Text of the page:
Expats are concerned about how a Brexit vote to leave the European Union would impact on their Qualifying Recognised Overseas Pension Scheme (QROPS) and state pensions, according to a new survey.
Thousands of expats have switched their UK pensions to a Qualifying Recognised Overseas Pension Schemes (QROPS) and fear a Brexit would lead to a shake-up of personal pension rules which might hit their plans for retirement.
Expats are also worried that their state pensions may be frozen if Britain leaves the EU.
State pension rules allow payments to expats to rise in line with those paid in Britain if the country where the expat lives has a reciprocal agreement with the UK. All EU countries have this agreement, but what will happen in the event of a Brexit is unclear.
These pension points are part of a wider survey by international expat community Angloinfo.
Expats to vote ‘remain’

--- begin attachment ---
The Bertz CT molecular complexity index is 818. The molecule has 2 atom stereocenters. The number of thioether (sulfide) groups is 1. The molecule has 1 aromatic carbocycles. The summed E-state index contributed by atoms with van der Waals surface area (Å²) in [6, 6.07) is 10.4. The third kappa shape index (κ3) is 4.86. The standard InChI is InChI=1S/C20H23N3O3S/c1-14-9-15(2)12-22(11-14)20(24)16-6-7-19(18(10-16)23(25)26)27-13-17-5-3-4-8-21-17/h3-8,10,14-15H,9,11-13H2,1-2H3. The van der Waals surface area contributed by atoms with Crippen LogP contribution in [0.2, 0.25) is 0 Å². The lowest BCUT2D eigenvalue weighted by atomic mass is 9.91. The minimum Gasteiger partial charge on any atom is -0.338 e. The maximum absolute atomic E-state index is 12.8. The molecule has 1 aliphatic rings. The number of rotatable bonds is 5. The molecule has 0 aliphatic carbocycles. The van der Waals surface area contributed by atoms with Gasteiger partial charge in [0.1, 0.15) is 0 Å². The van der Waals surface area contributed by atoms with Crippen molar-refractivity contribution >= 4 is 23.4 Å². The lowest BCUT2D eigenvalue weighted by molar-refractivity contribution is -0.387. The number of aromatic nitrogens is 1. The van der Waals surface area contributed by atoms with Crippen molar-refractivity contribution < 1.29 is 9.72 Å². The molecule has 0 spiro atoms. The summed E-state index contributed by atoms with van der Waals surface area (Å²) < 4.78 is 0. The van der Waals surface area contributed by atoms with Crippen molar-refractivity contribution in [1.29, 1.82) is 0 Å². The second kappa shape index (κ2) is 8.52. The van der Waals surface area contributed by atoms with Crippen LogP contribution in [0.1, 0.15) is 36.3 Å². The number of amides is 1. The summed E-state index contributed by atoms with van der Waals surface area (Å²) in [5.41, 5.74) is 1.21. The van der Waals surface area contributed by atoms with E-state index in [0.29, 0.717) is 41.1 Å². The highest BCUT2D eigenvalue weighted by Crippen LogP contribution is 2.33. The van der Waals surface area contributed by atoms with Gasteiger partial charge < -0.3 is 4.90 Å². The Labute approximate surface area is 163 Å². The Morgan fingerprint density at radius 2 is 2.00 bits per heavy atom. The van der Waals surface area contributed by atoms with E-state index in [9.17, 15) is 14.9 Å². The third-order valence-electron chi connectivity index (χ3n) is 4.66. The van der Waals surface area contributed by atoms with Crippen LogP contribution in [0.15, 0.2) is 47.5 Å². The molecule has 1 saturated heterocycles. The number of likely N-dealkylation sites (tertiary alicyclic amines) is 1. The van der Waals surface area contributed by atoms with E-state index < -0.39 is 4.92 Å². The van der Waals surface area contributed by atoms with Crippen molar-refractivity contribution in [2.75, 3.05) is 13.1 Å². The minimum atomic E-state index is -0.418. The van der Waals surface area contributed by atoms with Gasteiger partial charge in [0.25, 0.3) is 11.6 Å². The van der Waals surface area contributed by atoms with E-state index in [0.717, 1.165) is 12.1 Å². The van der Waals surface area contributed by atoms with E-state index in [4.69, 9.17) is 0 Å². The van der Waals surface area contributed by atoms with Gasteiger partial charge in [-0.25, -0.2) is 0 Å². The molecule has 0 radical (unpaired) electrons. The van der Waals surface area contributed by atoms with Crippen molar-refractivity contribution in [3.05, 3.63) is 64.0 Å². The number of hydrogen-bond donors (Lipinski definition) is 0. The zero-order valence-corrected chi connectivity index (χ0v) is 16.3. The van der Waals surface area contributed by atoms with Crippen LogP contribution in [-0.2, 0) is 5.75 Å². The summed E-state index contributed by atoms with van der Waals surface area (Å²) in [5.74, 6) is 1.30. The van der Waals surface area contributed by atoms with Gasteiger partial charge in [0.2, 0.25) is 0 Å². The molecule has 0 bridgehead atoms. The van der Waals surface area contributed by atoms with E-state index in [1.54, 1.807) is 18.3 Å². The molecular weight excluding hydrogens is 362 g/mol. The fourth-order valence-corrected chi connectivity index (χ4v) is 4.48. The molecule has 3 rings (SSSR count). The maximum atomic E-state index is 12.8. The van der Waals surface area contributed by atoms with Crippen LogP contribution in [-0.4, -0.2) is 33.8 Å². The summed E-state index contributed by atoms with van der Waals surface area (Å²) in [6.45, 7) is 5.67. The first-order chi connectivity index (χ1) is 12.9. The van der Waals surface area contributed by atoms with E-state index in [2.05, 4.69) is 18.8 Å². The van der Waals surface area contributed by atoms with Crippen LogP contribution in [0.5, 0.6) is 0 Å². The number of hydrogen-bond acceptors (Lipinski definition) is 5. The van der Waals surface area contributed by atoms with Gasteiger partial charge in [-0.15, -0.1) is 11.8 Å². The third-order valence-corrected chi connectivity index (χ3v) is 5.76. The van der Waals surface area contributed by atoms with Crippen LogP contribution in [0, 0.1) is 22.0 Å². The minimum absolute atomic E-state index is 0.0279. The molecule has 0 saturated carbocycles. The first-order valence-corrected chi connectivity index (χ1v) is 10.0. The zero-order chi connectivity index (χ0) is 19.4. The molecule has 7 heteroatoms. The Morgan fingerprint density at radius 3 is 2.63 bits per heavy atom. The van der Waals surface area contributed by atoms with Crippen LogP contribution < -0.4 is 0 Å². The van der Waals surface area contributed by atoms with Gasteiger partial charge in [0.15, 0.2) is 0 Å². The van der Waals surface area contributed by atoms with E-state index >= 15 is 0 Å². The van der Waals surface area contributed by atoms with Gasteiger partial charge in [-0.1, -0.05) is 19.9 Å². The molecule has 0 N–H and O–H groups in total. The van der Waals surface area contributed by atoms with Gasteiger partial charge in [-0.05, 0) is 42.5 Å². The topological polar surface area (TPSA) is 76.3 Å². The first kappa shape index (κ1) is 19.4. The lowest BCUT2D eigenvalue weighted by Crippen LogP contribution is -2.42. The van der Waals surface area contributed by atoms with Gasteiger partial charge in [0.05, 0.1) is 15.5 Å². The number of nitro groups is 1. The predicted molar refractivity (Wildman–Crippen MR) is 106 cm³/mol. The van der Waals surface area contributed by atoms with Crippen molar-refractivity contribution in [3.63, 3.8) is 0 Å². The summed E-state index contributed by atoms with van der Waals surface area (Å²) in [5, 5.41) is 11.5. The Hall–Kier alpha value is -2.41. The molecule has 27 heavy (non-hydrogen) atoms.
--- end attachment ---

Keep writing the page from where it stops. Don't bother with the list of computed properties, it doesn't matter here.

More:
Overall 73% will vote to remain, 20% to leave and 7% have not made a decision, the research revealed.
The study found 84% of British expats will vote to remain in the Brexit referendum because they feel Britain gains economically from EU membership.
Three quarters of the remain voters argued that Britain would still have to meet rules and quotas imposed by the EU to continuing trading in the single market if the vote was to leave.
And 70% also agreed with US President Barack Obama that Britain could continue to play a leading role in world politics as an EU member, while two thirds think national security would be better if the UK remained in Europe.
Forgotten voters wield influence
Angloinfo chief operating officer James Jackson said: “This report shows how much expats are invested in the result of the Brexit vote.
“They are often forgotten by politicians in the UK, but are keen to have their say in the poll and campaigners would be wise to consider how much influence they could wield on referendum day.”
Expats told the survey the main reasons they would vote ‘leave’ were because the EU has too much influence over the UK (80%), that outside the EU, the UK could have better trade relationships with other countries (71%) and that Britain would gain economically (68%).